After numerous reports that hinted at trouble behind the scenes — and the more concrete news that Lucasfilm was to fire Phil Lord and Chris Miller — Solo: A Star Wars Story has finally come to theaters, but with much less fanfare than the previous Star Wars joints from Disney. And with a bland core that doesn’t inject the vibrance need in a Han Solo origin, Solo won’t do much to change the minds of those that were dubious from the start.
The following review is spoiler free.
Directed By: Ron Howard
Written By: Lawrence Kasdan and Jon Kasdan
As a young adult, Han (Ehrenreich) is doing whatever he can to earn his freedom with Qi’ra (Clarke) by his side, resorting to various criminal acts. However, following a mishap that separates the two, Han quickly turns to another profession: high-stakes smuggling. Gaining insight from Tobias Beckett (Harrelson) and his band of criminal couriers, Han becomes further entangled in a world that is full of unsavory individuals — and he’ll need some help from some new faces to get out alive.
It’s no secret that Solo: A Star Wars Story had one of the more troubled productions of recent memory. Although many raved over what was considered one of the best Star Wars scripts ever written, Lucasfilm became increasingly frustrated with Phil Lord and Christopher Miller, the initial directors of the film. The directing duo reportedly went off-script regularly, telling actors to improvise and divert from what was written by Lawrence Kasdan. One anonymous source even compared the film to Ace Ventura at one point in time, also citing that lead actor Alden Ehrenreich was out of his element as a younger Han Solo and needed an acting coach to help get him through the film.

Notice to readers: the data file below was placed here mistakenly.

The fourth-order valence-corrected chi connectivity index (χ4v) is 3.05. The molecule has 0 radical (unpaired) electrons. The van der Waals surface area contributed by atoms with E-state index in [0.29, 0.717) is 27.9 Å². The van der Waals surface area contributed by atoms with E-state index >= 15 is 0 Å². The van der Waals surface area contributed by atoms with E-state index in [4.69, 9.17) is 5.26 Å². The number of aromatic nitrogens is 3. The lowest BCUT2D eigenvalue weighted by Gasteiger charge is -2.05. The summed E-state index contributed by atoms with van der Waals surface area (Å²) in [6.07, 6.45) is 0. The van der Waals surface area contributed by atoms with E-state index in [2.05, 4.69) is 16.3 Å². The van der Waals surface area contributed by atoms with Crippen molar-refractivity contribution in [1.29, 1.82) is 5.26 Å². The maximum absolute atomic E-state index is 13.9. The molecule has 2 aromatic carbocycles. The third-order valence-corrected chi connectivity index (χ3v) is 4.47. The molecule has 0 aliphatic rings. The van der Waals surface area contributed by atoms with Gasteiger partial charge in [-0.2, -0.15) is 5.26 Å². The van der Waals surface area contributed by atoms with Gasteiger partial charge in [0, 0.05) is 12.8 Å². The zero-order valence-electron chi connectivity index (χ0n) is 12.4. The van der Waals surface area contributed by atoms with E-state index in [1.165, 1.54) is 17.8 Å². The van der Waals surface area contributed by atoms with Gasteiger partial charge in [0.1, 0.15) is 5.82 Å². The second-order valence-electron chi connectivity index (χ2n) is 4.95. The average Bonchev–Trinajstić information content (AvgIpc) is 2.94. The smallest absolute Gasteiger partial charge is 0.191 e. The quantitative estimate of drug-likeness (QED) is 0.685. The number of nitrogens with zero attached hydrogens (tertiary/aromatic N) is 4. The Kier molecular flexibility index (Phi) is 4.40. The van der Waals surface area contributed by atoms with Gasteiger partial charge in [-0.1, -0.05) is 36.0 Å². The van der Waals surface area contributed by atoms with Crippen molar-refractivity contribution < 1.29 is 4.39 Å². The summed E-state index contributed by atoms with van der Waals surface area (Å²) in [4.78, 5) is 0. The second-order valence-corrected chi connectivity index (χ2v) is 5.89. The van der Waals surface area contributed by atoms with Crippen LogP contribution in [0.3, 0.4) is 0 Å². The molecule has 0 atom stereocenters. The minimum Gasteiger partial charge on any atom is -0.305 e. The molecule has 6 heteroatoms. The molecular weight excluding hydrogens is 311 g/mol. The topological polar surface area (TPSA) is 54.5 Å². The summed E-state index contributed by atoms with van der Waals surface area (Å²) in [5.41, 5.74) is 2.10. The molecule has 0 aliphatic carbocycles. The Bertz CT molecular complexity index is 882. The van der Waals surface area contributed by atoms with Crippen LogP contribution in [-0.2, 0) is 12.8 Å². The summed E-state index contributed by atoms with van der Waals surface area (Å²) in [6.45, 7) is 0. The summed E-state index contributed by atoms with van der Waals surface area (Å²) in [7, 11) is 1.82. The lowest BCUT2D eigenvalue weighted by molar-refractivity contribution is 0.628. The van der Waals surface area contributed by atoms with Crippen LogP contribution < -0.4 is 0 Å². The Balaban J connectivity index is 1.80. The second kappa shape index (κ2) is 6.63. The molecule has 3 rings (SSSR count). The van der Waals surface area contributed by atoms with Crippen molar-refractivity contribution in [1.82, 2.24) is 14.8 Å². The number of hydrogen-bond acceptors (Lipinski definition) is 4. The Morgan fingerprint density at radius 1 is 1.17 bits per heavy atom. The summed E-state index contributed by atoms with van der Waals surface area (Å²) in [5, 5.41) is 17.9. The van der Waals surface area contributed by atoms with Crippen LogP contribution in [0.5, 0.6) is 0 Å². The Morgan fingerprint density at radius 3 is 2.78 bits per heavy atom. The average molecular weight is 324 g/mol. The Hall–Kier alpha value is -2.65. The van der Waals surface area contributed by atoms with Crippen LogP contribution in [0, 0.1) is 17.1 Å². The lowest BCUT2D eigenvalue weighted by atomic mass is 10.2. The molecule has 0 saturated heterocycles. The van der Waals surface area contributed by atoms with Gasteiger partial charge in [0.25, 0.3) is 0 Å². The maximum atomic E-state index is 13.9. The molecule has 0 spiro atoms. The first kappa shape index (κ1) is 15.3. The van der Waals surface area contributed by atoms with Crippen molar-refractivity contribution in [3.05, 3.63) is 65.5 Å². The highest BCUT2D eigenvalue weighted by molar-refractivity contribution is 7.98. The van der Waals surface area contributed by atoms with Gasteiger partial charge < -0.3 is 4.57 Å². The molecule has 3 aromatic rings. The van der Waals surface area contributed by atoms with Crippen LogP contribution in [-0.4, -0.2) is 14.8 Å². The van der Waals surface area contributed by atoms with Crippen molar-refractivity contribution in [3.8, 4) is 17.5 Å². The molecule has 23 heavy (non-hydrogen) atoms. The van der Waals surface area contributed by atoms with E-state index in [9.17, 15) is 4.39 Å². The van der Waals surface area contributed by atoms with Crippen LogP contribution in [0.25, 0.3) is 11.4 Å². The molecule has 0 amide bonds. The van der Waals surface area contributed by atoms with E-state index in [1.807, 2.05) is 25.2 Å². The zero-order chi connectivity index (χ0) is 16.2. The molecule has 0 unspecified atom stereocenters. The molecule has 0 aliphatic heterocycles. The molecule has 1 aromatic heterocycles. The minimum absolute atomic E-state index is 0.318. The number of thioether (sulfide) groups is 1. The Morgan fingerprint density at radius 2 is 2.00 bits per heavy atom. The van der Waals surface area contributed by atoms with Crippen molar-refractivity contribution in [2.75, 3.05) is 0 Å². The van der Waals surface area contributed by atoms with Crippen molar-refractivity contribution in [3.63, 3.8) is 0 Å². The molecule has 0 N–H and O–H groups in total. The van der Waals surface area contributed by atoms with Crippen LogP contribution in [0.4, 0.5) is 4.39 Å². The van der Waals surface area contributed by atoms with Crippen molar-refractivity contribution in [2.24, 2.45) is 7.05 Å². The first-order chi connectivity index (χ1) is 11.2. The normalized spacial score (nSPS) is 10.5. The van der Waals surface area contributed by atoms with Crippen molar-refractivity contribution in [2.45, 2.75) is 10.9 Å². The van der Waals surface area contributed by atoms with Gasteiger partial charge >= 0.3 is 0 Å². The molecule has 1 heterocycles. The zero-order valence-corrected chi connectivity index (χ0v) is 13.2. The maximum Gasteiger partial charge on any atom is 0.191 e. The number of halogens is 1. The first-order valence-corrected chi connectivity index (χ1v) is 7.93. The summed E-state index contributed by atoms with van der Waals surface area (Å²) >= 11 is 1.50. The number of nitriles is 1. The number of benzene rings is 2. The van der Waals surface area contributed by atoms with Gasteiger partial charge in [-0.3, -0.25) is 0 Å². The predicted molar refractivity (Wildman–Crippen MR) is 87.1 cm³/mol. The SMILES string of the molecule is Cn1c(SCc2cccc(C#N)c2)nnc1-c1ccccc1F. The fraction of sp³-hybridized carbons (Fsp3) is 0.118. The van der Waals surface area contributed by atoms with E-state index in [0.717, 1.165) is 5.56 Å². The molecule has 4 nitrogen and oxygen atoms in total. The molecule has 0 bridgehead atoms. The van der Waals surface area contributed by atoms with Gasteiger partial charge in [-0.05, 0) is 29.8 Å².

From there, Lord and Miller were fired, and Lucasfilm and Disney brought on industry vet Ron Howard to reshoot most of the film to the studio’s liking.
It’s always tough to truly know what goes on behind the scenes of major studio films. Anonymous sources will always add some sort of hyperbole to what actually occurred. But, we know for sure that production was contentious, and Disney and Lucasfilm will need to reevaluate how they handle this popular property moving forward for it to succeed.
Bradford Young is a Rising Star as the Director of Photography
If there’s something that everyone can agree that the new crop of Star Wars films has done well (judging by Twitter, this isn’t a very long list), it’s that they’ve wonderfully blended practical and CGI effects. There’s something about seeing a puppet in a Star Wars film that just feels…right.
This time around, however, Solo: A Star Wars Story has Bradford Young as its cinematographer, and he creates a visual flair that we haven’t seen in a Star Wars film before. Funny enough, Young is the only crew member to survive the change from Lord and Miller to Ron Howard. You may know him from his work on Arrival, and he adds a similar palette to Solo, creating a sense of grime and soot that covers the frame while contrasting it with stark whites and flashes of bright colors. It’s quite striking, and it matches the idea that Han Solo has always been a part of a criminal underworld.
Sometimes, the film is quite murky and even dingy, but it’s something different from the rest of the Star Wars films, a change of pace that works in its own right for Solo to become a distinct visual experience.
Solo: A Star Wars Story Lacks the Personality to Shine Bright
But other than the visuals, Solo: A Star Wars Story blends into the background every step of the way.